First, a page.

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Phage therapy shows potential for treating prosthetic joint infections

Bacteriophages, or phages, may play a significant role in treating complex bacterial infections in prosthetic joints, according to new Mayo Clinic research. The findings suggest phage therapy could provide a potential treatment for managing such infections, including those involving antibiotic-resistant microbes.

The research is published in the July issue of Clinical Infectious Diseases.

“The treatment for chronic prosthetic joint infection has been surgery plus antibiotics, with surgery being the backbone of therapy. When these efforts fail, there can be significant suffering, loss of limb, even death,” says author Gina Suh, M.D. (INFD ’19), Division of Infectious Diseases, Mayo Clinic in Rochester.. “Phage therapy has the potential to be paradigm-shifting in how we treat infections in this era of increasing medical device use and antibiotic resistance.”

Phages are naturally occurring viruses found throughout the earth that target and kill specific bacterial cells, including those that have grown resistant to multiple antibiotics. The microscopic organisms, numbering in the billions, destroy bacteria by injecting their DNA or RNA into the bacteria to replicate and burst the cells open.

Although phage therapy is new to Mayo Clinic, the bacterial predators were discovered more than a century ago, predating antibiotics. Today, much of the basic science of phages remains to be discovered.

Dr. Suh oversaw the first phage treatment at Mayo Clinic in June 2019, when a 62-year-old man was facing potential amputation after multiple failed courses of antibiotics and surgery. The intravenous use of phage therapy was approved by the Food and Drug Administration on a compassionate-use basis.

“We started phage therapy as kind of a last-ditch effort to save his limb, and the patient responded beautifully,” Dr. Suh says. “He has remained asymptomatic after completing treatment and he experienced no adverse effects.”

The patient’s infection involved a biofilm that formed on his knee-joint replacement device — a common complication among the millions of people worldwide who undergo life-enhancing joint replacements every year.

Study co-author Robin Patel, M.D. (I ’92, INFD ’95, CM ’96), Division of Clinical Microbiology at Mayo Clinic in Rochester, says biofilms are communities of bacteria held together in a slimelike substance and that growth in biofilms enables bacteria to evade the effects of many antibiotics.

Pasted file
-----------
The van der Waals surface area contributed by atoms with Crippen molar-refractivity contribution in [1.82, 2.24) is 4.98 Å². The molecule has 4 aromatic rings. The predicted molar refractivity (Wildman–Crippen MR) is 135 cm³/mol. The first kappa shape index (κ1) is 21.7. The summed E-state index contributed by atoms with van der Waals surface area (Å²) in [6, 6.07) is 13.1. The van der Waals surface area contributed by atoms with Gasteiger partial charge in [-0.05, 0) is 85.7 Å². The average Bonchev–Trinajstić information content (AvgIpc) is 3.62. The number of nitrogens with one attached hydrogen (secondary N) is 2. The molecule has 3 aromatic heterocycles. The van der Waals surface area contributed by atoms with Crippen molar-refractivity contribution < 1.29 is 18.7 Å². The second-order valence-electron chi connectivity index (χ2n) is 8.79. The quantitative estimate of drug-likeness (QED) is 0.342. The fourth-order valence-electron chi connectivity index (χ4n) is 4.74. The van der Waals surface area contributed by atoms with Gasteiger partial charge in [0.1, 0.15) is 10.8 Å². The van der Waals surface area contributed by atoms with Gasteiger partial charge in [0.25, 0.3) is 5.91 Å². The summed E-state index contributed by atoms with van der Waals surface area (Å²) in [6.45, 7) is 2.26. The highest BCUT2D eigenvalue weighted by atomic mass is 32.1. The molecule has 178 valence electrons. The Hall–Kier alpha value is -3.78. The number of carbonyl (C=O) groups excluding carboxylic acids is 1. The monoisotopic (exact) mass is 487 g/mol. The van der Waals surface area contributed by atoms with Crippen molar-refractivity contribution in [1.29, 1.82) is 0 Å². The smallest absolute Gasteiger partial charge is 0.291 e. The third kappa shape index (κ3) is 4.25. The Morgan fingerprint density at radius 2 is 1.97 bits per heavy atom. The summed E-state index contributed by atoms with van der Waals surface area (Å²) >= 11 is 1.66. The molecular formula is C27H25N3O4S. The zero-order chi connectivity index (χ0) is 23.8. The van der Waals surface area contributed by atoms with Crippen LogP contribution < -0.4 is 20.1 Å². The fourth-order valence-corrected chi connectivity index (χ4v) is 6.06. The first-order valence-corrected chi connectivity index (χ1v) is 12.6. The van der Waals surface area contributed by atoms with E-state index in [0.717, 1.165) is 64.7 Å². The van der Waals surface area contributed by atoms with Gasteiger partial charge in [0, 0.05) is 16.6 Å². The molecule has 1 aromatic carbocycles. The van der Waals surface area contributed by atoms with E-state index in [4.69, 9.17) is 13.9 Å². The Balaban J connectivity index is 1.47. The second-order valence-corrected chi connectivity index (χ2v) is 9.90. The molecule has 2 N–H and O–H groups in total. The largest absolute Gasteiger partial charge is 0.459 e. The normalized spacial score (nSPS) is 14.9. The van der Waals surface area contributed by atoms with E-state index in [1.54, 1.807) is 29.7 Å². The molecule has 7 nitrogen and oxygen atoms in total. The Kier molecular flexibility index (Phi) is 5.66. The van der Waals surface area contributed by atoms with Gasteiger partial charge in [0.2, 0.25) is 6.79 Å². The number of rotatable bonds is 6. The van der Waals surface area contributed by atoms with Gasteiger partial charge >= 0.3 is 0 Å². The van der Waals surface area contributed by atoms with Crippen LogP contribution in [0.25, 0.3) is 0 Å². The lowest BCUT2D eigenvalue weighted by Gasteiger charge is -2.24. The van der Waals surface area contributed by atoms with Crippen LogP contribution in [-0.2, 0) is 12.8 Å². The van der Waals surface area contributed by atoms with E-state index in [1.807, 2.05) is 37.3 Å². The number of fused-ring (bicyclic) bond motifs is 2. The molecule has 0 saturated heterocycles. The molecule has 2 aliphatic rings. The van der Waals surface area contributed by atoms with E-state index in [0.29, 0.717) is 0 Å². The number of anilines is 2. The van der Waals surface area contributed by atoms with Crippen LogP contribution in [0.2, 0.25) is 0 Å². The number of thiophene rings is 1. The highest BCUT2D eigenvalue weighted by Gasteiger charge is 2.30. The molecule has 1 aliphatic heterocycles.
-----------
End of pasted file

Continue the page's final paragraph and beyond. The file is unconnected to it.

“When bacteria grow as biofilms on surfaces, such as joint replacement devices, bacteria are difficult to eradicate because being in biofilm state makes them resistant to many of the antibiotics that would otherwise work against them,” says Dr. Patel, director of Mayo Clinic’s Infectious Diseases Research Laboratory.

Dr. Patel uses proteomic analysis to identify a patient’s bacterium to begin the process of matching it with a phage.

“We then test a collection of phage against that particular patient’s species of bacteria to determine which might work best,” Dr. Patel says. “We’re looking for the ability of phage to either kill or keep these bacteria from growing as a measure of activity.”

She says as the world faces a growing public health threat from drug-resistant bacterial infections, and that it is possible that phage therapy could save lives, but more study is needed.

“There have been several patients who have been treated with phage with promising outcomes, but as a scientist, a single case like ours, or even a collection of single cases, is not enough to prove that a therapy is active,” Dr. Patel says.

The next step in the study is to expand the clinical use of phage therapy on prosthetic-joint infections of the hip and knee. Mayo Clinic is launching a two-year clinical trial later this year to continue to evaluate phage therapy in the treatment of infectious diseases.

This research was also supported by Stanford University School of Medicine; Adaptive Phage Therapeutics, and the Naval Medical Research Center.

The research was funded in part by the Congressionally Directed Medical Research Program (Work Unit Number A1427), Naval Medical Research Center, and by the Mayo Clinic CTSA through grant number UL1TR002377 from the National Center for Advancing Translational Sciences, a component of the National Institutes of Health.

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